I spent a week in Luxor in February, which qualifies me as an expert on all things Egyptian.
OK, fine — but it does qualify me as an expert on being a tourist in Luxor. I had two thoughts per day, which makes fourteen thoughts in total:
1. The Baksheesh Problem
“No, sorry,” he said, rapidly backing away, “I’m all out of baksheesh.” The man patted his pockets for added effect as the Egyptian tomb guard followed along for a few steps, then gave up. What an asshole, I thought, and then I patted my pockets and realised that perhaps I was an asshole as well.
We’d only visited a couple of tombs in Sheikh Abd el-Qurna — the Valley of the Nobles — when it became clear that we had a serious baksheesh problem. It was a issue of simple mathematics: Sheikh Abd el-Qurna has dozens of tombs dating from the New Kingdom period of ancient Egypt, which is to say that the tombs are older than pretty much any structure still standing in Europe or North American, not to mention a good deal prettier. Around a dozen are open to the public, and you can buy tickets for them in groups of two or three tombs each, for around 50 LE. LE means Egyptian Pounds; $1 equals 8 LE, which means a ticket is about $6.
Usually each tomb has its own guard — a man (and it’s always a man) who checks tickets, ensures tourists don’t wreck it up, and provides running commentary on the various ancient gods and kings and queens on display inside. Sometimes the commentary is accurate and welcome, often it’s unwanted. In any case, the tomb guards really expect a tip from tourists, because:
- The Valley of the Nobles is not especially well-visited, being overshadowed by the far more famous Valley of the Kings next door, home of bigger tombs for more important people. These tombs aren’t necessarily ‘better’ than those in the Valley of the Nobles — and that goes doubly so for Tutankhamun’s tomb (also in the Valley of the Kings), who by all regards was not a very important person by ancient Egyptian standards, nor does he have a very spacious or impressive tomb. But hey, you’ve heard of The Valley of the Kings, you haven’t heard of the Valley of the Nobles, and you’ve only got a day or two in Luxor, so what are you going to do? The point is, there’s not much traffic and a guard’s gotta make money somehow, because:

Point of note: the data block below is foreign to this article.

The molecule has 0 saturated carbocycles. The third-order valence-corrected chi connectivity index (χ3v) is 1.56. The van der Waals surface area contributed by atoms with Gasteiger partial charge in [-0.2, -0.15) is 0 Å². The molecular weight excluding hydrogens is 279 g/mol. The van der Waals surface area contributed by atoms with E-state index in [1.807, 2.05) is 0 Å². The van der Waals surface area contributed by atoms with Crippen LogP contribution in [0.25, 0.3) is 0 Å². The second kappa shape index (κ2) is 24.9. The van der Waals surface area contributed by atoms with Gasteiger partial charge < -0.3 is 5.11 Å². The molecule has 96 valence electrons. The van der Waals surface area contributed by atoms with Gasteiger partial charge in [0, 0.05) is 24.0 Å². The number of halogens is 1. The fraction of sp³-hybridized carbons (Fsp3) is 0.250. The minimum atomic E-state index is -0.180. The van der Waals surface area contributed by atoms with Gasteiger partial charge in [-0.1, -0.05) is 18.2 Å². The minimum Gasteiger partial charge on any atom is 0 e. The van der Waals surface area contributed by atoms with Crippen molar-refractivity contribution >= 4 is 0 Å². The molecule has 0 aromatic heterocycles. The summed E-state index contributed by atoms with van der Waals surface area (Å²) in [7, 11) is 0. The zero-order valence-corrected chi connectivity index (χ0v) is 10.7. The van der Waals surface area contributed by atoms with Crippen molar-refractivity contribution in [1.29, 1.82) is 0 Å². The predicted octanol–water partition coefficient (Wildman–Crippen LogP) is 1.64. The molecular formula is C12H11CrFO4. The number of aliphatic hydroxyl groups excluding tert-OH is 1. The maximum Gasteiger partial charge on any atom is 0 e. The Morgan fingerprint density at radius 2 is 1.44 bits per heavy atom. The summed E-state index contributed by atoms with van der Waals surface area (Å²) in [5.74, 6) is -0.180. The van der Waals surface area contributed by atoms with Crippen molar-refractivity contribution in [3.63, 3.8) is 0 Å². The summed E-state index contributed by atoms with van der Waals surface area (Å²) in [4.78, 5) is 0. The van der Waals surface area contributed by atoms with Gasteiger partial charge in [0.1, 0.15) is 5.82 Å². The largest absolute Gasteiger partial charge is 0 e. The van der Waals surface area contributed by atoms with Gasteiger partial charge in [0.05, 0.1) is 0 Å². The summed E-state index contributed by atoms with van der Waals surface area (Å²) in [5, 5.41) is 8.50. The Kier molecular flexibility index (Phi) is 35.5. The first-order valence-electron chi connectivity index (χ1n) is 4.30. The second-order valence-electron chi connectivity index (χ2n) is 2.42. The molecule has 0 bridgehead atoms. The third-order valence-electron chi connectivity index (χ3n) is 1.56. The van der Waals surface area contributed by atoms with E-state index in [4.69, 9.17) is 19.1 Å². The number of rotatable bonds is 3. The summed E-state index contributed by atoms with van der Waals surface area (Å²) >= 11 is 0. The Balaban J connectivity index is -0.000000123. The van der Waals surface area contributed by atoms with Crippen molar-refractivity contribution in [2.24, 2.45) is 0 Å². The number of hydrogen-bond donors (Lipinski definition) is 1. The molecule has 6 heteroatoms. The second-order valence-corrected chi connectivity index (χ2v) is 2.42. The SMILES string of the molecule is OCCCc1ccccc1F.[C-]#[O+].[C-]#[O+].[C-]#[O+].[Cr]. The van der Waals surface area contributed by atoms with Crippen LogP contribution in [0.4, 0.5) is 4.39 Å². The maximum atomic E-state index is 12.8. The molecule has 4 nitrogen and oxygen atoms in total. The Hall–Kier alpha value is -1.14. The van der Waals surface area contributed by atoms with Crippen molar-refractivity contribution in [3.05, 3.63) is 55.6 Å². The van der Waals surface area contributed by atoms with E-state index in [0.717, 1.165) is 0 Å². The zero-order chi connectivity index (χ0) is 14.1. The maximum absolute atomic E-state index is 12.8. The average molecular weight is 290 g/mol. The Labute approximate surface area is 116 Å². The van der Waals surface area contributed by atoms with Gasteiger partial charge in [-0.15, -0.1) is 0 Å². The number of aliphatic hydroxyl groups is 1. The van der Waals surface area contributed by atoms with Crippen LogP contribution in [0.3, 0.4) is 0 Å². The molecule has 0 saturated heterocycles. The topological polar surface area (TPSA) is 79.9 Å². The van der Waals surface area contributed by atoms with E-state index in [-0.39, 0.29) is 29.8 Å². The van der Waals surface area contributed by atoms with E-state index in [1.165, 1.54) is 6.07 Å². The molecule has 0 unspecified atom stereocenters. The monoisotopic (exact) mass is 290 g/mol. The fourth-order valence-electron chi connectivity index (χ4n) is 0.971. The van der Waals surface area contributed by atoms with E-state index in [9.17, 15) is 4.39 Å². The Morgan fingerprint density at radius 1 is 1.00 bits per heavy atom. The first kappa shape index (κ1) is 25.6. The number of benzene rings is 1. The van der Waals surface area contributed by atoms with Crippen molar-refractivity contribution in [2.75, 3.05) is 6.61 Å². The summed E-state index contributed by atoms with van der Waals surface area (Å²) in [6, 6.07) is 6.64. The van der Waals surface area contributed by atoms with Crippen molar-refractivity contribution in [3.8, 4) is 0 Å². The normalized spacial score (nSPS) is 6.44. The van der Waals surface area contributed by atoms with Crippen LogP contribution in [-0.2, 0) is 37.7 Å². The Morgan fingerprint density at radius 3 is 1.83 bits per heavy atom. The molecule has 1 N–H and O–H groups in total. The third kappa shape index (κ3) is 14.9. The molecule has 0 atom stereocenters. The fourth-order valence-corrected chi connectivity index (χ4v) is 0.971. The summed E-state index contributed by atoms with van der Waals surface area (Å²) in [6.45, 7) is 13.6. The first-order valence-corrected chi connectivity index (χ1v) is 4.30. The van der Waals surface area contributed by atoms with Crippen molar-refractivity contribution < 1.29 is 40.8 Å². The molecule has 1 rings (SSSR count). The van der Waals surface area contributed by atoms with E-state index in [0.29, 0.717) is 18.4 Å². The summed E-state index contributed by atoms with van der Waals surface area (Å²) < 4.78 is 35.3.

- They’re paid very little. I have no idea exactly how much, I’m guessing a few dollars a day. This guess is based on the fact that taxi drivers in Luxor are willing to work for an entire day for under $25, and they’re much further up in the social and financial hierarchy than tomb guards. A tip of just 1 LE, or a bit over a dime, is therefore a pretty big deal, especially when:
- Thanks to the Egyptian revolution, which everyone just called 2011, plus various well-publicised terrorist attacks, tourism has just about dried up. Of the 350 Nile River cruise boats that used to visit Luxor, only a hundred are still running. Hotel occupancy in Luxor is under 25%. It’s not fun times.
Now, no-one likes being hassled for a tip. You’d prefer to hand over a buck or two in a benificent manner for a job well done, delivered via a subtle handshake just like how Monica’s old boyfriend Richard taught Joey and Chandler how to do. But as established, the going rate of 1 LE is practically zero money to a western tourist, plus the tomb guards get really bummed out when you stiff them, so you’d be advised to get over your initial irritation.
So what’s the problem? The problem is that no-one has any change in Luxor! ATMs usually dispense 200 LE notes, with the odd 100, 50, and 20 thrown in, and most things that tourists buy are denominated in 5 or 10 LE increments. This means that you barely ever have any 1 LE coins in your possession. Sure, you could give out 5 LE or 10 LE notes as tips, but you’ll run out of them rapidly as well. The end result is the Baksheesh Problem.
As we trekked between tombs in the Valley of the Nobles, I had to perform triage arithmatic to see how far we could stretch our meagre stock of coins and 5 LE notes. I wondered why the authorities couldn’t just add a few LE on to the cost of each ticket and give it to the tomb guards, or just install a change machine in the car park.
Later in our trip, we asked the hotel receptionist for change from a 10 LE note. She shook her head sadly, and then gave up two 5 LE notes from her purse. This made me feel appropriately bad. Going to the bank wasn’t possible because they were closed for the weekend.
And then we found out that small water bottles cost 2 LE, and our pockets overflowed with coins, and our hotel minibar overflowed with bottles, and the Kingdom was once again at peace, with order and Maat restored.
*There was little logic in our tipping behaviour. We gave guards anything from 1 LE to 10 LE, and hotel staff even more. I suppose this isn’t any different from tipping culture in the US or UK though. Continue reading “Ancient Egypt: Generation Country”